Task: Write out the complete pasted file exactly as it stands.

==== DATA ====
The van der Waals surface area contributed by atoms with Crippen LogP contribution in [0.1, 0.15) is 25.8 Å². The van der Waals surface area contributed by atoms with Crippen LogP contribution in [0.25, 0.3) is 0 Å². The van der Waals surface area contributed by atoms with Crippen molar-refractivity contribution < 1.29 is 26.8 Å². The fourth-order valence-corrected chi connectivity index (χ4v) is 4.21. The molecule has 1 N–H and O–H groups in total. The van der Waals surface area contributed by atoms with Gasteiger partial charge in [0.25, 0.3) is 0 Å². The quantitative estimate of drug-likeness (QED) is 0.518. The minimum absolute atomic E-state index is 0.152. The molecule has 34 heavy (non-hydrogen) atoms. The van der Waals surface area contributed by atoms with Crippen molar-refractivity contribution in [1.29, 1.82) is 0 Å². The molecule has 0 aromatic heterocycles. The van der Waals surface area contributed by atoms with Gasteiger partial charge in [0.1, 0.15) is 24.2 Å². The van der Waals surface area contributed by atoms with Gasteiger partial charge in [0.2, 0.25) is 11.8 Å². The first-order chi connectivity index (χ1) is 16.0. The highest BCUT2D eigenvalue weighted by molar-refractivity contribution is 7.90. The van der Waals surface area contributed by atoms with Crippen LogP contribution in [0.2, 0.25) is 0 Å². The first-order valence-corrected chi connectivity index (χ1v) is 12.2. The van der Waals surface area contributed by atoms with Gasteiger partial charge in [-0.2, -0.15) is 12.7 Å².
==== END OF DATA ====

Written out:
The van der Waals surface area contributed by atoms with Crippen LogP contribution in [0.1, 0.15) is 25.8 Å². The van der Waals surface area contributed by atoms with Crippen LogP contribution in [0.25, 0.3) is 0 Å². The van der Waals surface area contributed by atoms with Crippen molar-refractivity contribution < 1.29 is 26.8 Å². The fourth-order valence-corrected chi connectivity index (χ4v) is 4.21. The molecule has 1 N–H and O–H groups in total. The van der Waals surface area contributed by atoms with Gasteiger partial charge in [0.25, 0.3) is 0 Å². The quantitative estimate of drug-likeness (QED) is 0.518. The minimum absolute atomic E-state index is 0.152. The molecule has 34 heavy (non-hydrogen) atoms. The van der Waals surface area contributed by atoms with Crippen molar-refractivity contribution in [1.29, 1.82) is 0 Å². The molecule has 0 aromatic heterocycles. The van der Waals surface area contributed by atoms with Gasteiger partial charge in [0.1, 0.15) is 24.2 Å². The van der Waals surface area contributed by atoms with Gasteiger partial charge in [0.2, 0.25) is 11.8 Å². The first-order chi connectivity index (χ1) is 16.0. The highest BCUT2D eigenvalue weighted by molar-refractivity contribution is 7.90. The van der Waals surface area contributed by atoms with Crippen LogP contribution in [0.2, 0.25) is 0 Å². The first-order valence-corrected chi connectivity index (χ1v) is 12.2. The van der Waals surface area contributed by atoms with Gasteiger partial charge in [-0.2, -0.15) is 12.7 Å².